What Worship Style Is Right For Your Church?
By: Vanderbloemen February 28, 2018
The people sitting in your church pews each weekend are crying out to be moved, inspired, challenged, touched, convicted, stretched, and surprised. So how do you plan your weekend experience to reach the broadest audience? How do you stay relevant and relatable to multiple generations? This is an age-old question that demands constant re-examination.
As you look ahead to the future of your church, build your weekend experience with the specific objective of engaging the core of your congregation. When it comes to worship style specifically, it’s important to note there is no clear-cut answer. There are different worship styles that match different churches perfectly, so it’s important to find what works best for your church.
In this post, we will examine various worship styles. Every church culture is unique, so the right mix will look slightly different for everyone. We all desire to respond to the greatness of God in our lives in our unique way. However, the ultimate goal of engaging the congregation to worship Christ is the same across all platforms. Below are some of these platforms and some things to consider for each.
By definition, liturgy means “the work of the people.” Liturgical services generally follow a predictable weekly format led by the people of the church. This includes Holy Communion (or the Lord’s Supper), prayers, praises, readings, and responses. This style of worship is often seen in the Anglican Church, Episcopal Church, Catholic Church, and some Lutheran Churches.
A resurgence of liturgy has also been seen recently in the Ancient–Future movement made popular by theologian Robert Webber. Some have called this movement “neo-liturgical.” This style varies from a true liturgical church in that various other forms of artistic expression can be seen, including: silence, confession, story, art, and other creative expressions of classical liturgical traditions. Neo-liturgical services follow a four-fold pattern of Gather-Word-Table-Send.
The elements of traditional services have stood the test of time with the main expression of music being rooted in hymns. Hymns are more lyrically complex and were originally written to communicate deep theological truths. Traditional services feature choirs, orchestras, organs, and piano. Traditional services can be experienced in almost every denomination and faith around the globe.
The blended worship style incorporates two or more different styles. Typically, we see the traditional and contemporary styles blended to reach a broader audience. Depending on the church, blended styles may or may not include traditional platform support like praise choirs or orchestras. Historically these types of services have been created by leadership as a reaction to critics of contemporary services or as a way to take a step out of the traditional model. The blended service has been fraught with discussion of its effectiveness over the years; oftentimes the attempt to make everyone happy ends up making no one happy.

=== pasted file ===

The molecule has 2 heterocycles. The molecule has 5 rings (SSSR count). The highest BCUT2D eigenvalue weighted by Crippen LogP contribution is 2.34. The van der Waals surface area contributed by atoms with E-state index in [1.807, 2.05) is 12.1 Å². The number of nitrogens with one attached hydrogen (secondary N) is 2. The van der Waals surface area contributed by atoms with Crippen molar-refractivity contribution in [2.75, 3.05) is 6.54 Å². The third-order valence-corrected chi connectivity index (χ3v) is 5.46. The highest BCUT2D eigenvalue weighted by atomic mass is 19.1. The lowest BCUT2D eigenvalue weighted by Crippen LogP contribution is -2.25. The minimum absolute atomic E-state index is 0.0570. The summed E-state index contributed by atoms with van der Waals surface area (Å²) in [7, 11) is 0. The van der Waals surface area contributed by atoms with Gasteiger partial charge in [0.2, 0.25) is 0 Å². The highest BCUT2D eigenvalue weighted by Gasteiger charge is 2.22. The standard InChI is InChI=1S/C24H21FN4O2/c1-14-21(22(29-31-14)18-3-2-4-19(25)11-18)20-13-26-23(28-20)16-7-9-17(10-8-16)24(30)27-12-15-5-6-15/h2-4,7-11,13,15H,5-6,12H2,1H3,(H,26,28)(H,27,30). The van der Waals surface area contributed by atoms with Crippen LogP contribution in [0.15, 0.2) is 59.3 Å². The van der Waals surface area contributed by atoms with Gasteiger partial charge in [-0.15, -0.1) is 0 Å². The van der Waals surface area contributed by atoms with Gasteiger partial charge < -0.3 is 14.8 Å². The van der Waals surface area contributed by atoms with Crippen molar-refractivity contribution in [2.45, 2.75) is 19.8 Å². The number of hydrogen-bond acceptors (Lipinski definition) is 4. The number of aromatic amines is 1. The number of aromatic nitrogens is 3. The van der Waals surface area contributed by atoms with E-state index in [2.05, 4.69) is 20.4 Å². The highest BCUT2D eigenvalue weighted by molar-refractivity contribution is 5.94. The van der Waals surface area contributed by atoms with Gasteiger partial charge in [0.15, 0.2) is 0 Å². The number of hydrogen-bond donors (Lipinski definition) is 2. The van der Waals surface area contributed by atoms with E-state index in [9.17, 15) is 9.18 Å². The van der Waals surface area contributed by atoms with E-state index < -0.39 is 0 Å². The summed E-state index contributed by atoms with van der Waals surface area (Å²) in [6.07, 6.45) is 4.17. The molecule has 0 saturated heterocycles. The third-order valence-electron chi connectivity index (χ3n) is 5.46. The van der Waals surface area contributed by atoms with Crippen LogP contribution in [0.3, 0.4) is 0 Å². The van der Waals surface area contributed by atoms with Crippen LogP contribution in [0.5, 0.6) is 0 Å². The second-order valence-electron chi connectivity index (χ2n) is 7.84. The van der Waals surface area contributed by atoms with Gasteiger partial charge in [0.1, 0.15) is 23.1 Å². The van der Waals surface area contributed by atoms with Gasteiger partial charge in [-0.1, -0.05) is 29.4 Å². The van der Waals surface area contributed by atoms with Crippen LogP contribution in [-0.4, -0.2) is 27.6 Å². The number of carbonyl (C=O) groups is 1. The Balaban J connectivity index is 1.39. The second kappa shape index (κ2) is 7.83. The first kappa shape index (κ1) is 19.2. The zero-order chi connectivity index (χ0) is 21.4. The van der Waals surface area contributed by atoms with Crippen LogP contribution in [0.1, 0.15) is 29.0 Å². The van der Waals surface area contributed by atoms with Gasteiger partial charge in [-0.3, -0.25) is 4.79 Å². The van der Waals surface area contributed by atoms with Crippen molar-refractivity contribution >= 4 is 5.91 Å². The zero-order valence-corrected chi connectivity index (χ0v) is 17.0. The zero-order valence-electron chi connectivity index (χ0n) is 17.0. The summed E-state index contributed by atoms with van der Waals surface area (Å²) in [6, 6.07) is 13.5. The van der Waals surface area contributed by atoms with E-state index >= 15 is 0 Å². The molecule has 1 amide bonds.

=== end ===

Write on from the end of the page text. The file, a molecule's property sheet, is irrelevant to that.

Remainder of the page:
The contemporary style is by far the most popular and most misunderstood style in the church world today. Contemporary worship emerged during the GenX time period (1980-2005+) and many people associate this style with the beginning of their relationship with Christ. Chris Tomlin, Passion, Darlene Zschech, and Hillsong all put this music on the map and its content tends to be highly vertical in nature focusing on the “who” of God.
Contemporary worship can mean many things depending on the type of church or denomination you are in. Experience shows that whatever is presently resonating with your congregation is considered contemporary for your church.
The modern style of worship is generally seen in churches looking to be the most relevant to the culture. Generally these songs focus more on people’s brokenness, compassion and justice issues, and those who desire internal transformation. Some modern churches can be especially seeker-focused by programming secular music into their services to help create familiarity and lower anxiety for new attendees. Bethel, Elevation, Hillsong, Jesus Culture, All Sons and Daughters, and Passion, are just a few of the more popular modern worship bands writing new music for this style.
As we like to say, “If you’ve seen one church, you’ve seen one church.” No one style is right for every church because every church is unique.
What styles resonate most with your church, your congregation and your community? How can you lead the way in creating unity around a topic decisively subjective in nature?